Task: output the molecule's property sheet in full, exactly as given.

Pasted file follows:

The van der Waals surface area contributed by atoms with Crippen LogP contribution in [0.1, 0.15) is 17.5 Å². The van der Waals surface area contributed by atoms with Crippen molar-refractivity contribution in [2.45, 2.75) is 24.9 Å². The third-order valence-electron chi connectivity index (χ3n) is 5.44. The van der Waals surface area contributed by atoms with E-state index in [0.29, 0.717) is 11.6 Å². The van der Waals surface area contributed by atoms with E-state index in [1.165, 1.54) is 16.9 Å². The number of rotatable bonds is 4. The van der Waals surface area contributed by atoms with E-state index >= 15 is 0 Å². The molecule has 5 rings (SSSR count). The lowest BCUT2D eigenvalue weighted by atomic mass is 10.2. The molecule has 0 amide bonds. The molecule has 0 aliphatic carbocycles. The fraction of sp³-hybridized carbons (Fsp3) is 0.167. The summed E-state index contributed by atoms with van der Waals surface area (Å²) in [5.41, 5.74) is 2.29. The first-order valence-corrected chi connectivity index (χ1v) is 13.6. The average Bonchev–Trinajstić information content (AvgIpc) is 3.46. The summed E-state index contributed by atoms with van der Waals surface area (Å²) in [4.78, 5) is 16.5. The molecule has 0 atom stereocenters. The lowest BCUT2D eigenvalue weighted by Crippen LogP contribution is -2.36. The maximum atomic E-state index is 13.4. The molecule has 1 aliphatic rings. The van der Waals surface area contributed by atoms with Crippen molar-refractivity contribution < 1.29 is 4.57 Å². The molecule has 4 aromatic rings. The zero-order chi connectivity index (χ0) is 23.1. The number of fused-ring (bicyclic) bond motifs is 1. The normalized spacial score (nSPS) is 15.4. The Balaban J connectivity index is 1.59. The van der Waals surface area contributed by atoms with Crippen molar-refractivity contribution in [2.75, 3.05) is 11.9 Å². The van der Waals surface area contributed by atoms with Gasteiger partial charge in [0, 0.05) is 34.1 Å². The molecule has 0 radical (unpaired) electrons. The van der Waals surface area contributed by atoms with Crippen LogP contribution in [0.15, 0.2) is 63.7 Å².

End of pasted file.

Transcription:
The van der Waals surface area contributed by atoms with Crippen LogP contribution in [0.1, 0.15) is 17.5 Å². The van der Waals surface area contributed by atoms with Crippen molar-refractivity contribution in [2.45, 2.75) is 24.9 Å². The third-order valence-electron chi connectivity index (χ3n) is 5.44. The van der Waals surface area contributed by atoms with E-state index in [0.29, 0.717) is 11.6 Å². The van der Waals surface area contributed by atoms with E-state index in [1.165, 1.54) is 16.9 Å². The number of rotatable bonds is 4. The van der Waals surface area contributed by atoms with E-state index >= 15 is 0 Å². The molecule has 5 rings (SSSR count). The lowest BCUT2D eigenvalue weighted by atomic mass is 10.2. The molecule has 0 amide bonds. The molecule has 0 aliphatic carbocycles. The fraction of sp³-hybridized carbons (Fsp3) is 0.167. The summed E-state index contributed by atoms with van der Waals surface area (Å²) in [5.41, 5.74) is 2.29. The first-order valence-corrected chi connectivity index (χ1v) is 13.6. The average Bonchev–Trinajstić information content (AvgIpc) is 3.46. The summed E-state index contributed by atoms with van der Waals surface area (Å²) in [4.78, 5) is 16.5. The molecule has 0 atom stereocenters. The lowest BCUT2D eigenvalue weighted by Crippen LogP contribution is -2.36. The maximum atomic E-state index is 13.4. The molecule has 1 aliphatic rings. The van der Waals surface area contributed by atoms with Crippen molar-refractivity contribution < 1.29 is 4.57 Å². The molecule has 4 aromatic rings. The zero-order chi connectivity index (χ0) is 23.1. The number of fused-ring (bicyclic) bond motifs is 1. The normalized spacial score (nSPS) is 15.4. The Balaban J connectivity index is 1.59. The van der Waals surface area contributed by atoms with Crippen molar-refractivity contribution in [2.75, 3.05) is 11.9 Å². The van der Waals surface area contributed by atoms with Gasteiger partial charge in [0, 0.05) is 34.1 Å². The molecule has 0 radical (unpaired) electrons. The van der Waals surface area contributed by atoms with Crippen LogP contribution in [0.15, 0.2) is 63.7 Å².